EndNotes

Basketball as metaphor

ILE--Referee Earl Strom keeps Houston Rockets Calvin Murphy, left , from getting any closer to Sixers George McGinnis duirng a game in Philadelphia in 1978. Strom, a 29-year NBA official who whistled  calls against players from Wilt Chamberlain's generation to Michael  Jordan's, died Sunday at his home after a long illness at the age of 66. Strom, who retired after working the 1990 NBA Finals, had undergone  surgery in January for a malignant brain tumor. At center is Rockets Dwight Jones. (13) (AP Photo/file)
ILE--Referee Earl Strom keeps Houston Rockets Calvin Murphy, left , from getting any closer to Sixers George McGinnis duirng a game in Philadelphia in 1978. Strom, a 29-year NBA official who whistled calls against players from Wilt Chamberlain's generation to Michael Jordan's, died Sunday at his home after a long illness at the age of 66. Strom, who retired after working the 1990 NBA Finals, had undergone surgery in January for a malignant brain tumor. At center is Rockets Dwight Jones. (13) (AP Photo/file)

Long before he got sick and died, my dad -- who was a relatively well known lawyer in Spokane -- would say, "When I die, the guys gathered at the coffee shop will say, 'Too bad about Joe Nappi. (Pause). And look at the time! We're late for our next meeting!"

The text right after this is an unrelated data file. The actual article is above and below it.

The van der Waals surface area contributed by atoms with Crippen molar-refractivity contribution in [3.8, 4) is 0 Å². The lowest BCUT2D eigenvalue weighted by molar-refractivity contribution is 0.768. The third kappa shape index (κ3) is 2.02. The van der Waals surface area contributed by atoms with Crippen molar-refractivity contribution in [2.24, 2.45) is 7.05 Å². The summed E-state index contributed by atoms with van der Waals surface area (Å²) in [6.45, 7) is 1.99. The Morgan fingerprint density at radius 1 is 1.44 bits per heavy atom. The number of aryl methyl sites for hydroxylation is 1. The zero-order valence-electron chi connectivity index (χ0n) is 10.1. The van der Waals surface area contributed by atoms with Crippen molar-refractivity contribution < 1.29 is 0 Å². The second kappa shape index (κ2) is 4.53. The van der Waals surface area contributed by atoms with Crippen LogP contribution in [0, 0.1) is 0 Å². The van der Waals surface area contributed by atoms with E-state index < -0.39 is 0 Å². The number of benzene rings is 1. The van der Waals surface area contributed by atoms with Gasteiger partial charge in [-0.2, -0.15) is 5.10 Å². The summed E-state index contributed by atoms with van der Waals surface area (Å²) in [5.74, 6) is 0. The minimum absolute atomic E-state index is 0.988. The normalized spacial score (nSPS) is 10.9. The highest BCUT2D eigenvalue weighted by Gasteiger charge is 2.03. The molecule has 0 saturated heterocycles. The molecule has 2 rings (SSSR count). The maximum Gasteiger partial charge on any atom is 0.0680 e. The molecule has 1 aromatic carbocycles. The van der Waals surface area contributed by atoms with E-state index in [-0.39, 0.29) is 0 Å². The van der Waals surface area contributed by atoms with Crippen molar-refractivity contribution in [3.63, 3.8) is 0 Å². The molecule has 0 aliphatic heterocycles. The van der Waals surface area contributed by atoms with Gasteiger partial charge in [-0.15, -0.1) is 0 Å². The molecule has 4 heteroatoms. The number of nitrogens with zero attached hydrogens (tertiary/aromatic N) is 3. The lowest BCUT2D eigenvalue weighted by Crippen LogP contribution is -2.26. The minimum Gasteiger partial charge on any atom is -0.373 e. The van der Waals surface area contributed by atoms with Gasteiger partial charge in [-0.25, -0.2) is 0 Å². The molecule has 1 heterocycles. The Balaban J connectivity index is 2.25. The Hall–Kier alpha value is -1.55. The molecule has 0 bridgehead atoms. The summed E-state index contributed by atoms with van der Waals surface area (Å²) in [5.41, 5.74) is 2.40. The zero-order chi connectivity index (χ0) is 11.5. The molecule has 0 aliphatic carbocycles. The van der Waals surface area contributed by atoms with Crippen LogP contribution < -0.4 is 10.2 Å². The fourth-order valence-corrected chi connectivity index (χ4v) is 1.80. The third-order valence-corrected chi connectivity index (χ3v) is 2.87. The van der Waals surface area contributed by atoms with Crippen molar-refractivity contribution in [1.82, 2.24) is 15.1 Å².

I always think of his saying when basketball teams lose, as the Zags women's team did last night in their Elite Eight appearance in the Big Dance. 

Life and death remind me of a basketball season.

Some teams make it to the Big Dance, just as some people become super achievers. Others lose every game, just as some people never quite "make it" in ways our society defines that. Most teams, like people, spend their season in the middle. Good games, bad games, injuries, coaches you love, coaches you hate, drama on and off the court.

Then the season's over. The senior stars graduate and are pretty much forgotten, just as people die and are pretty much forgotten, except by some family members. New players come on, just as new children join families, and repeat the same drama in a new season, in a new life cycle. And so forth.

And look at the time! Onto my next meeting.

(AP file photo from 1978)




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Spokesman-Review features writer Rebecca Nappi, along with writer Catherine Johnston of Olympia, Wash., discuss here issues facing aging boomers, seniors and those experiencing serious illness, dying, death and other forms of loss.




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